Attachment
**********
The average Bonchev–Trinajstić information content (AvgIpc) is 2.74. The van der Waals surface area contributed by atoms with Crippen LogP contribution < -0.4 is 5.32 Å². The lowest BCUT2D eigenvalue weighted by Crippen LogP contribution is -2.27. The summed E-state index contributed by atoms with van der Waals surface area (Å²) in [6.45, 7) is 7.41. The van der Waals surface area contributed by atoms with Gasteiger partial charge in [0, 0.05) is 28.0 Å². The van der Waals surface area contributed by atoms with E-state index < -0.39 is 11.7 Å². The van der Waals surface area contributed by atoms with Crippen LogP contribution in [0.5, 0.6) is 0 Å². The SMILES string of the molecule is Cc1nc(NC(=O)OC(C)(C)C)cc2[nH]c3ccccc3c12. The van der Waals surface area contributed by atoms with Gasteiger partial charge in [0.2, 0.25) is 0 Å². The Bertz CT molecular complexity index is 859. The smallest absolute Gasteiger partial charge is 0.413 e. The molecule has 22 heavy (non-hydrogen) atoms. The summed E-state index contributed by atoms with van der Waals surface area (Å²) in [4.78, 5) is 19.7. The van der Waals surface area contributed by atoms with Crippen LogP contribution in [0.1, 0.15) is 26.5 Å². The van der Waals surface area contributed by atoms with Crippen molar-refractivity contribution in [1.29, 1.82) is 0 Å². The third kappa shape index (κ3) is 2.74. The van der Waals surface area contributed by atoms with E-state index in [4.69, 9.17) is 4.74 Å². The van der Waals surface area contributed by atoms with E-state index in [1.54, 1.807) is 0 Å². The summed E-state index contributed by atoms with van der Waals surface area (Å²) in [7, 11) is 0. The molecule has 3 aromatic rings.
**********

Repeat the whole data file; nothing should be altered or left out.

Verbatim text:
The average Bonchev–Trinajstić information content (AvgIpc) is 2.74. The van der Waals surface area contributed by atoms with Crippen LogP contribution < -0.4 is 5.32 Å². The lowest BCUT2D eigenvalue weighted by Crippen LogP contribution is -2.27. The summed E-state index contributed by atoms with van der Waals surface area (Å²) in [6.45, 7) is 7.41. The van der Waals surface area contributed by atoms with Gasteiger partial charge in [0, 0.05) is 28.0 Å². The van der Waals surface area contributed by atoms with E-state index < -0.39 is 11.7 Å². The van der Waals surface area contributed by atoms with Crippen LogP contribution in [0.5, 0.6) is 0 Å². The SMILES string of the molecule is Cc1nc(NC(=O)OC(C)(C)C)cc2[nH]c3ccccc3c12. The van der Waals surface area contributed by atoms with Gasteiger partial charge in [0.2, 0.25) is 0 Å². The Bertz CT molecular complexity index is 859. The smallest absolute Gasteiger partial charge is 0.413 e. The molecule has 22 heavy (non-hydrogen) atoms. The summed E-state index contributed by atoms with van der Waals surface area (Å²) in [4.78, 5) is 19.7. The van der Waals surface area contributed by atoms with Crippen LogP contribution in [0.1, 0.15) is 26.5 Å². The van der Waals surface area contributed by atoms with Crippen molar-refractivity contribution in [1.29, 1.82) is 0 Å². The third kappa shape index (κ3) is 2.74. The van der Waals surface area contributed by atoms with E-state index in [4.69, 9.17) is 4.74 Å². The van der Waals surface area contributed by atoms with E-state index in [1.54, 1.807) is 0 Å². The summed E-state index contributed by atoms with van der Waals surface area (Å²) in [7, 11) is 0. The molecule has 3 aromatic rings.